Domestic Violence

What is domestic violence or abuse?

Domestic abuse is an incident or pattern of incidents of controlling, coercive, threatening, degrading and violent behaviour, including sexual violence, within the home or in a personal relationship.  Unfortunately, it is common.  In the majority of cases, but not all, it is experienced by women and perpetrated by men.  Examples include harassment and stalking, psychological abuse, intimidation, physical abuse, or threats.

What is the impact on children and young people living in the home?

Prolonged or regular exposure to domestic violence or abuse within the family can have a serious impact on all areas of a child’s development and emotional well-being, despite any attempt by the victim parent to protect the child.  Whilst a child may not be physically harmed, the exposure constitutes as emotional abuse and is one of the highest causes of children and young people becoming subject to a Child Protection Plan.  It is impossible to prevent children witnessing domestic violence. They may see or hear the abusive episode, be used or even involved in the violence , being caught in any cross-fire, will experience the aftermath, and sense the tension in the build-up to the abuse. Even when the parents believe the children were unaware of what was happening, the children can often give detailed accounts of the events.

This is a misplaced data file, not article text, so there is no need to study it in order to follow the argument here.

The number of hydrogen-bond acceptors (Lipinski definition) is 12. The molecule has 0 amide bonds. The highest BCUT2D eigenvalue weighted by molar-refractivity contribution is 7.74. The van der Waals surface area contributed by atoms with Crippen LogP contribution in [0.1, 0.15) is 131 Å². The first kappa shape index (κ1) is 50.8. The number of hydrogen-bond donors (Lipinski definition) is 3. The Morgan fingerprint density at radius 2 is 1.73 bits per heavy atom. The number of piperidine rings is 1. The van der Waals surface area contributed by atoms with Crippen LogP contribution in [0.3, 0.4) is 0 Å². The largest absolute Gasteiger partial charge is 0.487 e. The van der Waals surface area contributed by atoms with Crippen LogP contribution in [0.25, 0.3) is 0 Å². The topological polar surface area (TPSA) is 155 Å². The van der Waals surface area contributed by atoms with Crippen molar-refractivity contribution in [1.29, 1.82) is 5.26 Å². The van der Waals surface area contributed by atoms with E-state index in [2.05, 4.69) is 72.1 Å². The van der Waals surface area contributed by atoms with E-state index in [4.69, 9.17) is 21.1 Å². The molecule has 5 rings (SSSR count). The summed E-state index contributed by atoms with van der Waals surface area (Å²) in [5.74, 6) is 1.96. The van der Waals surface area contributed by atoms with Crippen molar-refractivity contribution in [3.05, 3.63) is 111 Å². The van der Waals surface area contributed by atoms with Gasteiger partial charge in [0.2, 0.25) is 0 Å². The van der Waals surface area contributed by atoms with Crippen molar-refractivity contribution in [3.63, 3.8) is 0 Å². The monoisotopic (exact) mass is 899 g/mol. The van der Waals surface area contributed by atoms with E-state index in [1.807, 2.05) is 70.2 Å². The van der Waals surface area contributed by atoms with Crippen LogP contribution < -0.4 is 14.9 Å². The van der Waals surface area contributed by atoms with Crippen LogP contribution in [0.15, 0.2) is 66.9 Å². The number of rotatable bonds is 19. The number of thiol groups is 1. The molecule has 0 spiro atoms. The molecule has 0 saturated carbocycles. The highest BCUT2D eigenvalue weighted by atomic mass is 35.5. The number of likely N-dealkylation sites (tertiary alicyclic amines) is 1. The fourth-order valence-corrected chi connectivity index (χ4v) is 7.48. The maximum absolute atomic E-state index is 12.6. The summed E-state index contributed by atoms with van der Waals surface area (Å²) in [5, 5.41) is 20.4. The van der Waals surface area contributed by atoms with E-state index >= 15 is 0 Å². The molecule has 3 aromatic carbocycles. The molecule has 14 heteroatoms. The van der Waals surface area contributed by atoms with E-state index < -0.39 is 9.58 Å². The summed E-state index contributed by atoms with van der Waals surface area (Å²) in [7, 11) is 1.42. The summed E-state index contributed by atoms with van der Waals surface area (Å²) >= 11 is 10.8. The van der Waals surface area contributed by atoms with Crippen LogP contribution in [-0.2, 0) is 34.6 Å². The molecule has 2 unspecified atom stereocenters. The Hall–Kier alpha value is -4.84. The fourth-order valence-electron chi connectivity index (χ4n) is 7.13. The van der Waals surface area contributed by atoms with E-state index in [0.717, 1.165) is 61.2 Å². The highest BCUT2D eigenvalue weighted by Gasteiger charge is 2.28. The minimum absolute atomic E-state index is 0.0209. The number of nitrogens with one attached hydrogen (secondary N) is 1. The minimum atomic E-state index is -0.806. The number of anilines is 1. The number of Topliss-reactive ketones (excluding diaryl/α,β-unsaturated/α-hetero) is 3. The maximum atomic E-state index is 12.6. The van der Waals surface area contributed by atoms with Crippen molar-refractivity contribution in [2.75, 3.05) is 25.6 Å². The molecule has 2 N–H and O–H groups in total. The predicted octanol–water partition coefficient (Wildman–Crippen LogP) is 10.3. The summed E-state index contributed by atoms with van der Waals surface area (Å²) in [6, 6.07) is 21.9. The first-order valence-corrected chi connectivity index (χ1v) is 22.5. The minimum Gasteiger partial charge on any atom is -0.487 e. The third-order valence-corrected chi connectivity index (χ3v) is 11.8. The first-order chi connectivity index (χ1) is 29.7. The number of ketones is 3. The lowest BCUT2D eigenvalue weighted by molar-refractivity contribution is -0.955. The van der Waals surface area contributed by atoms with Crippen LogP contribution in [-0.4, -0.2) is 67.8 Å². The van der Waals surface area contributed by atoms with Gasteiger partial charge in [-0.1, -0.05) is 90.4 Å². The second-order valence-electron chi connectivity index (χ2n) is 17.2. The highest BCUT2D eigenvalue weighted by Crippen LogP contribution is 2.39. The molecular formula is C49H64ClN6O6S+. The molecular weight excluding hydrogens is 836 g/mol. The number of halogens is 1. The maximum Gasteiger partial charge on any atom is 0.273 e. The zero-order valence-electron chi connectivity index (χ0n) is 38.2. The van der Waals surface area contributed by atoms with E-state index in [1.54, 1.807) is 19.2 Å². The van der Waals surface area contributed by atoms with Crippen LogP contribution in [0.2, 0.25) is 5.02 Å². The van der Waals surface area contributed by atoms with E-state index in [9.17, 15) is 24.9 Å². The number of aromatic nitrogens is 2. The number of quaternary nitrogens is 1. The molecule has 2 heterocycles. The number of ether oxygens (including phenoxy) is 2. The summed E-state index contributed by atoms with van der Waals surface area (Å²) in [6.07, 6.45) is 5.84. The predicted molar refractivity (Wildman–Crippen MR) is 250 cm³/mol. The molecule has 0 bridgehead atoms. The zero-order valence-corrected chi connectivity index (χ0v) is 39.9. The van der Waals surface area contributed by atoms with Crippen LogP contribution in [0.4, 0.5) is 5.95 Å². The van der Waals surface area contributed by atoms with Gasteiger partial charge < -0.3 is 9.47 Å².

Why might a victim continue a relationship with the abuser?

Research demonstrates that women in violence relationships can find it difficult to leave the abuser.  Reasons why a woman may not be ready or feel able to leave include:

  • She may still care for her partner and hope that they will change (many women don’t necessarily want to leave the relationship, they just want the violence to stop).
  • She may feel ashamed about what has happened or believe that it is her fault.
  • She may be scared of the future (where she will go, what she will do for money, whether she will have to hide forever and what will happen to the children).
  • She may worry about money, and supporting herself and her children.
  • She may feel too exhausted or unsure to make any decisions.
  • She may be isolated from family or friends or be prevented from leaving the home or reaching out for help.
  • She may not know where to go.
  • She may have low self-esteem as a result of the abuse.
  • She may believe that it is better to stay for the sake of the children (eg wanting a father for her children and/or wishing to prevent the stigma associated with being a single parent).